Posted in Expanding, inside | You are welcome to read 3 comments and to add yours

Daphna Dor Upcoming Exhibition

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18Steps_Invitation

Meeting and working with Daphna Dor is another one of the graceful gifts that arrived in my life through Shahar. A couple of her works adorn the walls of my office, as a constant reminder to me of wonder. I have seen her dip a small wooden branch in ink,touch it to a paper (that she herself created), and then gently watch and guide the ink as it finds its way through the fibers and settle into a divine presence.

A few weeks ago Daphna and I spent a day together to document some of her new work as part of the preparations for her upcoming exhibition. While most people will see a sample of her work hanging on gallery walls, I got to meet her recent work strewn across the floor of my house while we prepared to photograph it.

2009_10_22_DaphnaDor-0001

A small room which usually has a yoga mat on the floor became an improvised studio. We had great natural light that day.

2009_10_22_DaphnaDor-0064

Working with Daphna is a provoking process. Her works, small and large, are filled with subtle details and random occurrences. I could spend entire days with some of her images with a macro-lens, traveling through endless winding paths. She also allows the images I create to penetrate her awareness and inform her own perception of her work, which is a rewarding gesture for me as a photographer.

2009_10_22_DaphnaDor-0042

Her exhibition opens on Thursday Dec 10th at 19:30 – at the Artists House in Tel-Aviv and will be on display until Jan 4th. I intend to be there, so please drop to see Daphna’s work and say hello.

Posted in Photography | You are welcome to add your comment

Yoga Asana: Urdhva Prasr(i)ta

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The focus of this posture is stretching of the legs upward. The starting point is lying on the back, arms alongside the body and the knees folded over the chest. As you inhale brings the arms up and over the head while stretching the legs up. As you exhale bring the arms back alongside the body and the knees back to a folded position over the chest.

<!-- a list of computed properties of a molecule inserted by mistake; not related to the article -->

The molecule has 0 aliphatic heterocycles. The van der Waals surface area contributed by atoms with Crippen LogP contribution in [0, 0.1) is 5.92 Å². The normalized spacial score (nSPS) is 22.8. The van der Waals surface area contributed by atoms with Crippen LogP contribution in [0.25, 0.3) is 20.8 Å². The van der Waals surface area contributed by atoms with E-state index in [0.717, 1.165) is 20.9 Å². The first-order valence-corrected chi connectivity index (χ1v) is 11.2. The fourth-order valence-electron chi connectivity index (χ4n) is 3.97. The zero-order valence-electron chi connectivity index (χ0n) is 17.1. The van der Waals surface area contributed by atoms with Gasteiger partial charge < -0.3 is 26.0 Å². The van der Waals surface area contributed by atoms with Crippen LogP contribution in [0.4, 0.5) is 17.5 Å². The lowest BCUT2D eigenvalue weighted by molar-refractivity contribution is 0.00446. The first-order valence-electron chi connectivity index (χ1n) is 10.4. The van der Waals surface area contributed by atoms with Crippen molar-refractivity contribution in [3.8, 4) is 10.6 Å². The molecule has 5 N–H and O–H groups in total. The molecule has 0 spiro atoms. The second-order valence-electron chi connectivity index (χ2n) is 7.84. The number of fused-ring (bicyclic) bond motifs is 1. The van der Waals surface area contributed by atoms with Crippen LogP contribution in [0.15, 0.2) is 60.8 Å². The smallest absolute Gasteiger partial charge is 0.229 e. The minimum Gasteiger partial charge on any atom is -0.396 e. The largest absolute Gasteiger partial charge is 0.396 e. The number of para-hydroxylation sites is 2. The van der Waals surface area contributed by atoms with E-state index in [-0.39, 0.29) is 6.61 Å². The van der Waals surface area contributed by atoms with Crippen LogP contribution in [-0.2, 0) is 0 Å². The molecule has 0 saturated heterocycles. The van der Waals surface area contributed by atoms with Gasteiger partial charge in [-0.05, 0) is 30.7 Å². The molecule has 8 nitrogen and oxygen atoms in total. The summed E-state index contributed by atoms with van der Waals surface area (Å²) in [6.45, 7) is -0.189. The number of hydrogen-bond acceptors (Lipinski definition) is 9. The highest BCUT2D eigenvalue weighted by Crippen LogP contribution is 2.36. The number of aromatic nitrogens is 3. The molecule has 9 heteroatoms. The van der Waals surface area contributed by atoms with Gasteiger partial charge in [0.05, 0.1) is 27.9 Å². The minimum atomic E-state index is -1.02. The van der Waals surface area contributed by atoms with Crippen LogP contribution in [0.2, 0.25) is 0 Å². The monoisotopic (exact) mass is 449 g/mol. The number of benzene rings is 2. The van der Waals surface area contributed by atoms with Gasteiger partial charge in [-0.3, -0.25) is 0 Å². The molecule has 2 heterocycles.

urdhvaprasrta

As always, respect your limits. You may find that you cannot brings you legs in a straight position all the way up to a 90 degree angle to the body. This is fine. You should try to reach and go no further then a 90 degree angle between your upper-leg/thighs and torso – doing this will insure you that no unnecessary effort is placed on your abdominal muscles. To do this you may need to keep the knees slightly bent.

urdhvaprasrta_max

As with previous postures we’ve visited – please continue to pay attention to correct placement of the arms and the neck.

Posted in Asana, Yoga | You are welcome to add your comment

Breakfast

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I went outside to drink a cup of coffee in the company of Tree (our cat) and take in some fresh air. I removed the rain cover from the chairs and table, pulled out a chair and found this guy on it having his breakfast. He seemed cool with me moving the chair into the sunlight and sticking a macro lens in his face… and well… I’ll let the images tell the rest of the story.

[slidepress gallery=’breakfast’]